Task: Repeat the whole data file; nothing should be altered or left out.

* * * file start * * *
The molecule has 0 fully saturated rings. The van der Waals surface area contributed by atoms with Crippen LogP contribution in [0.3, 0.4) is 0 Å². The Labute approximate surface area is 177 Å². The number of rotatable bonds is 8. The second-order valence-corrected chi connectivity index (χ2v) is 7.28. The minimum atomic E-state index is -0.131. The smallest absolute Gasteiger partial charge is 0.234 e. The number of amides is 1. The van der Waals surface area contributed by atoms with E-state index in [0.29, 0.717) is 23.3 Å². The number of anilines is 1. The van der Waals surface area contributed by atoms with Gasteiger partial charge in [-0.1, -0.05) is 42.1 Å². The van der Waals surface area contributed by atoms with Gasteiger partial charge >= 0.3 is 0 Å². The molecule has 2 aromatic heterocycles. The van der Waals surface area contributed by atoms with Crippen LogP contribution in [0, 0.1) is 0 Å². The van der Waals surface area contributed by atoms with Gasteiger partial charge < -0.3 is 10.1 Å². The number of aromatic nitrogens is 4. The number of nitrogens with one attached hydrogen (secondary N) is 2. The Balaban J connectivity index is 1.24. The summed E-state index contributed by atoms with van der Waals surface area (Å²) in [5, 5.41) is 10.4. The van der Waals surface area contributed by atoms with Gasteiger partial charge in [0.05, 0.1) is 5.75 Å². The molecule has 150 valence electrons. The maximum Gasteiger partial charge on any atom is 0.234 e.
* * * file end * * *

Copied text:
The molecule has 0 fully saturated rings. The van der Waals surface area contributed by atoms with Crippen LogP contribution in [0.3, 0.4) is 0 Å². The Labute approximate surface area is 177 Å². The number of rotatable bonds is 8. The second-order valence-corrected chi connectivity index (χ2v) is 7.28. The minimum atomic E-state index is -0.131. The smallest absolute Gasteiger partial charge is 0.234 e. The number of amides is 1. The van der Waals surface area contributed by atoms with E-state index in [0.29, 0.717) is 23.3 Å². The number of anilines is 1. The van der Waals surface area contributed by atoms with Gasteiger partial charge in [-0.1, -0.05) is 42.1 Å². The van der Waals surface area contributed by atoms with Gasteiger partial charge >= 0.3 is 0 Å². The molecule has 2 aromatic heterocycles. The van der Waals surface area contributed by atoms with Crippen LogP contribution in [0, 0.1) is 0 Å². The van der Waals surface area contributed by atoms with Gasteiger partial charge < -0.3 is 10.1 Å². The number of aromatic nitrogens is 4. The number of nitrogens with one attached hydrogen (secondary N) is 2. The Balaban J connectivity index is 1.24. The summed E-state index contributed by atoms with van der Waals surface area (Å²) in [5, 5.41) is 10.4. The van der Waals surface area contributed by atoms with Gasteiger partial charge in [0.05, 0.1) is 5.75 Å². The molecule has 150 valence electrons. The maximum Gasteiger partial charge on any atom is 0.234 e.